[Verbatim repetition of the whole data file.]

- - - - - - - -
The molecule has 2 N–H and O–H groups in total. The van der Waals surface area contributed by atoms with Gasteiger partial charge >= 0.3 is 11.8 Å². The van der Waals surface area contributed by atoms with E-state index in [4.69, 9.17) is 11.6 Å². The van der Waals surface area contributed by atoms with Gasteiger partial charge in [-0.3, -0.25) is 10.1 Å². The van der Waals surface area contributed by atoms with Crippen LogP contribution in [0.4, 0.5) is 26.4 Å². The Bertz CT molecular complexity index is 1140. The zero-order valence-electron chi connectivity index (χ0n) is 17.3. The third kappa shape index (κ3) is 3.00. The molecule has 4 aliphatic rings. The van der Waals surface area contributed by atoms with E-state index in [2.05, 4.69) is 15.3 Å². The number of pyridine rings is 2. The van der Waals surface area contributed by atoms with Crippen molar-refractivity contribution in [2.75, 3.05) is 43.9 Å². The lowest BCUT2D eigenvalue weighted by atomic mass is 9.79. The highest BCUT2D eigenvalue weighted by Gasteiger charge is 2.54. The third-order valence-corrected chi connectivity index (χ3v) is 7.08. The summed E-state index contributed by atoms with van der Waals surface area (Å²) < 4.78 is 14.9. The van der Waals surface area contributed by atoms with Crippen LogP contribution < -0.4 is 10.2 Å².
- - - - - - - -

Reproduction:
The molecule has 2 N–H and O–H groups in total. The van der Waals surface area contributed by atoms with Gasteiger partial charge >= 0.3 is 11.8 Å². The van der Waals surface area contributed by atoms with E-state index in [4.69, 9.17) is 11.6 Å². The van der Waals surface area contributed by atoms with Gasteiger partial charge in [-0.3, -0.25) is 10.1 Å². The van der Waals surface area contributed by atoms with Crippen LogP contribution in [0.4, 0.5) is 26.4 Å². The Bertz CT molecular complexity index is 1140. The zero-order valence-electron chi connectivity index (χ0n) is 17.3. The third kappa shape index (κ3) is 3.00. The molecule has 4 aliphatic rings. The van der Waals surface area contributed by atoms with E-state index in [2.05, 4.69) is 15.3 Å². The number of pyridine rings is 2. The van der Waals surface area contributed by atoms with Crippen molar-refractivity contribution in [2.75, 3.05) is 43.9 Å². The lowest BCUT2D eigenvalue weighted by atomic mass is 9.79. The highest BCUT2D eigenvalue weighted by Gasteiger charge is 2.54. The third-order valence-corrected chi connectivity index (χ3v) is 7.08. The summed E-state index contributed by atoms with van der Waals surface area (Å²) < 4.78 is 14.9. The van der Waals surface area contributed by atoms with Crippen LogP contribution < -0.4 is 10.2 Å².